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How Older Adults With Balance Issues Can Play It Safe

The simple act of standing upright is one that most of us take for granted. However, it’s widely known that, as we age, we can’t take perfect balance for granted. One of the top concerns that older adults have is falling down and hurting themselves. After all, as Age Safe Canada puts it, falls have become epidemic in Canada.

“Every year approximately one-third of adults 65 or older fall in their home, and half of those over age 80 fall annually, resulting in injury, long-term disability and premature loss of independence,” informs their website, “This is a preventable epidemic.” So what can be done to prevent falling? Let’s look at how older adults with balance issues can play it safe.

Light up your world.

Well, at the very least, light up your home! It’s imperative to have good lighting in each room and especially in each hallway, stairway and entrance. Seniors with balance problems need to clearly see any obstacles in front of them. This is especially true when it’s dark outside. It’s a good idea to have night lights in the bedroom and bathroom. This will go a long way in preventing falls during trips at night.

“Effective lighting enables the identification of potential dangers in the environment,” notes Brent Pritt for Science of Falling, “For example, poor lighting might make it difficult to spot a loose carpet edge, an unsecured rug, or a small step that could cause a fall. Well-lit areas help individuals perceive these hazards and take necessary precautions.”

Engage in regular exercise.

While staying active might be challenging for seniors with balance issues, exercising can help them. By maintaining regular workout routines – nothing too strenuous, of course – older adults will improve their balance and strength. Naturally, this helps to reduce their risk of falling. Seniors should consider such light activities like tai chi, yoga or chair exercises. Lifeline Canada lists several chair exercises for seniors including the Single Limb Stance.

“Stand behind a steady, solid chair (not one with wheels), and hold on to the back of it,” instructs their website, “Lift up your right foot and balance on your left foot. Hold that position for as long as you can, then switch feet. The goal should be to stand on one foot without holding onto the chair and hold that pose for up to a minute.”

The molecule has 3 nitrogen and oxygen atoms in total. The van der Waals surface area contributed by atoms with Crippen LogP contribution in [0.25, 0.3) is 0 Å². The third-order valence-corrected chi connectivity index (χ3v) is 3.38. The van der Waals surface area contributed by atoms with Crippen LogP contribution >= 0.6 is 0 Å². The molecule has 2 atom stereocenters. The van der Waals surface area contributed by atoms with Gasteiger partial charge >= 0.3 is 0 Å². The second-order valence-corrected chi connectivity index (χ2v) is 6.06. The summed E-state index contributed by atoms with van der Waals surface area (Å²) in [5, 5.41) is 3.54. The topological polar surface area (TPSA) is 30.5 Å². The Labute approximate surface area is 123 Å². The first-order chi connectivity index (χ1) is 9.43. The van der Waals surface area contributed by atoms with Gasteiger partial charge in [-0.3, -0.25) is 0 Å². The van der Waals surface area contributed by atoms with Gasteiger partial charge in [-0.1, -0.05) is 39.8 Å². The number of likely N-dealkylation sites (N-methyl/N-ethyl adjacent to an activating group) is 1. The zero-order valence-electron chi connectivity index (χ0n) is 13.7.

Better manage your medication.

In truth, most people take the advice of their doctors at face value. It’s of vital importance to remember, however, that we don’t all take to our prescribed medicines the same. Research the drugs you’ve been given to see if their side effects cause dizziness or affect balance. Question your doctor about alternative medications.

As reported by Balance & Dizziness Canada, medications that may cause dizziness and imbalance include aminoglycoside antibiotics; anticonvulsants; anti-inflammatories; antifungals; antihistamines; benzodiazepines; cholesterol-lowering drugs; loop diuretics; mucolytics; Parkinson’s disease medications; platinum-based chemotherapy drugs; sleep aids and tricyclic antidepressants such as amitriptyline and nortriptyline.

Invest in a power lift chair.

Power lift chairs are mobility devices that slowly lift their users slowly into standing positions or ease them into sitting positions. Lift chairs enable you to safely get in and out of your chair in comfort and without causing injury. They are very stable, so getting in and out of your chair will not cause the mobility device to tip over or move.

To learn all about the power lift chairs offered by LifeCare Mobility Solutions, please don’t hesitate to call us at 416-267-9800 or email us at info@lifecaremobility.ca. You may also contact us by filling out the form on our Contact page!

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